Egypt business activity sees near-record growth

Egypt's economy has been hit by more than three years of political and economic turmoil

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Business activity in Egypt expanded at a near-record pace in September, a survey showed on Tuesday, with a nascent economic recovery encouraging companies to hire for the first time in nearly 2-1/2 years.

Egypt's economy has been hit by more than three years of political and economic turmoil following the 2011 uprising that toppled Hosni Mubarak after 30 years in power.

The government is trying to strike a balance between cutting its deficit whilst reviving economic growth, which fell to 2.1 percent in the 2012/13 fiscal year and remains far slower than the pace needed to create enough jobs for a youthful population of 86 million.

Increased output and a sharp rise in new orders last month, however, appeared to suggest that confidence was beginning to return. At the same time, inflationary pressures stoked by a major reduction in government subsidies to the energy sector in July eased, with input and output prices rising more slowly.

The HSBC Egypt Purchasing Managers Index (PMI) for the non-oil private sector stood at 52.4 points in September, just a tick below the all-time high of 52.5 points hit last November.

Readings above 50 indicate expansion while those below 50 point to contraction.

"Growth in new orders and employment shows us market sentiment is improving. Many challenges still lie ahead, but overall the numbers are encouraging, and we continue to expect growth to pick up pace through 2015," said Razan Nasser, senior economist at HSBC, commenting on the Egypt PMI.

Employment returns to growth

Egypt raised fuel prices by up to 78 percent in July in a long-awaited step to cut energy subsidies and ease the burden on the government's swelling budget deficit.

The cuts pushed up prices and hit business activity in July, but the effects appear to have been short-lived, with the pace of economic activity picking up in the two months since.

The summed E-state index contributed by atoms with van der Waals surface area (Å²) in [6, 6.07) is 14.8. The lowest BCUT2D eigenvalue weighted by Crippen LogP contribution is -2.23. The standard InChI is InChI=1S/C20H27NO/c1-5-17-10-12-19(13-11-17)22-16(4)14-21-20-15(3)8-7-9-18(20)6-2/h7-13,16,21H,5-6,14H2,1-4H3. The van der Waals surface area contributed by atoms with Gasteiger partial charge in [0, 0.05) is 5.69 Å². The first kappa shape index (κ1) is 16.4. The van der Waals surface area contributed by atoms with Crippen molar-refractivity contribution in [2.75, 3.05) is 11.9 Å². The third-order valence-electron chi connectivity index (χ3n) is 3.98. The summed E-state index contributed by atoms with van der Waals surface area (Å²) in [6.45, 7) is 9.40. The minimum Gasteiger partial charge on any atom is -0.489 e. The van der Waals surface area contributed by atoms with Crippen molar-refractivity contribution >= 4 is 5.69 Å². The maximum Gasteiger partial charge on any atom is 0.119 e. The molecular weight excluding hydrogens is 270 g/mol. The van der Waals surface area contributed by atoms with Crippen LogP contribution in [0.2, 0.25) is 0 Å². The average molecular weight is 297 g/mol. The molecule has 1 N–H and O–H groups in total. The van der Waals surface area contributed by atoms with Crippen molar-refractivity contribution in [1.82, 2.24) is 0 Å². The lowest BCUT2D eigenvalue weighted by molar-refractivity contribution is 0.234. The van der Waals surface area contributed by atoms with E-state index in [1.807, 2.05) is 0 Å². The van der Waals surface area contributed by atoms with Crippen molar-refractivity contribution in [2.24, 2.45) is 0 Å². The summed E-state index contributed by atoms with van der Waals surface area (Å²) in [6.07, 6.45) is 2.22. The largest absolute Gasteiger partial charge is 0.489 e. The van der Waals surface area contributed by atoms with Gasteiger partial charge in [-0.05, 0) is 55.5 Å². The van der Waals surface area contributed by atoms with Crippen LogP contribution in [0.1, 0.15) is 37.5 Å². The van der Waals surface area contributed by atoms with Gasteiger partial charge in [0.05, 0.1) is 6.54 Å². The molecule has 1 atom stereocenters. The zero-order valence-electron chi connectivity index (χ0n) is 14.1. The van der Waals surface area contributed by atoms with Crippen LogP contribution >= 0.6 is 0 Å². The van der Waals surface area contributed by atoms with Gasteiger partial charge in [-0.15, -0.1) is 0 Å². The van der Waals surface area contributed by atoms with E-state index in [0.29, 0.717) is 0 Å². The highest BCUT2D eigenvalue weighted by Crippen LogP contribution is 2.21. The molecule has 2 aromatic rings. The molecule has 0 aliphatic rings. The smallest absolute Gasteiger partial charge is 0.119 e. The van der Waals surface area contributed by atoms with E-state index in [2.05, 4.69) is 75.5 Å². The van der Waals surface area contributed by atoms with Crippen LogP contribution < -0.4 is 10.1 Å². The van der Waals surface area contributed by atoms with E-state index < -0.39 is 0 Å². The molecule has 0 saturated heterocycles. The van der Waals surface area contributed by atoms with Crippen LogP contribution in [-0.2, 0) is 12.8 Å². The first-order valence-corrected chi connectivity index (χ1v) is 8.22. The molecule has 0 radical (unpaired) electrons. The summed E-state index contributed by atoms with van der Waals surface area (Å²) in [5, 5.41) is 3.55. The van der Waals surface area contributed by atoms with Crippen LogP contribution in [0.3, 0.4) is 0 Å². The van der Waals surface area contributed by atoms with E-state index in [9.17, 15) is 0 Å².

Egypt is targeting economic growth of up to 5.8 percent in the next three years, with the deficit staying at around 10 percent of gross domestic product (GDP).

The PMI survey of around 350 private-sector firms showed that output grew steadily in September, with the related subindex standing at 53.3 points.

The subindex for new orders hit a nine-month high of 53.8, up from 52.8 in August.

The new export orders subindex stood at 52.4, just down from August's 52.5 points. Companies said much of that growth came from Europe and neighbouring Libya, despite the political challenges there.

In a significant shift, however, Egypt created more jobs in September with the subindex hitting 51 points, the fastest rate of employment since records began in 2011.

Egypt's non-oil private sector firms have been shedding jobs since May 2012, showing only a single month of stability at 50 points last July.

Input prices rose sharply, with the index at 61 points, squeezing company profits, though the pace of rise eased from 63.8 points and 67.8 in the previous two months as the government cut energy subsidies.

Higher input prices fed into higher selling prices in September. The output price subindex stood at 51.5 points, though the pace of increase again fell back from the previous month when it reached 51.7 points.

Detailed PMI data is only available under licence from Markit and customers need to apply to Markit for a licence.

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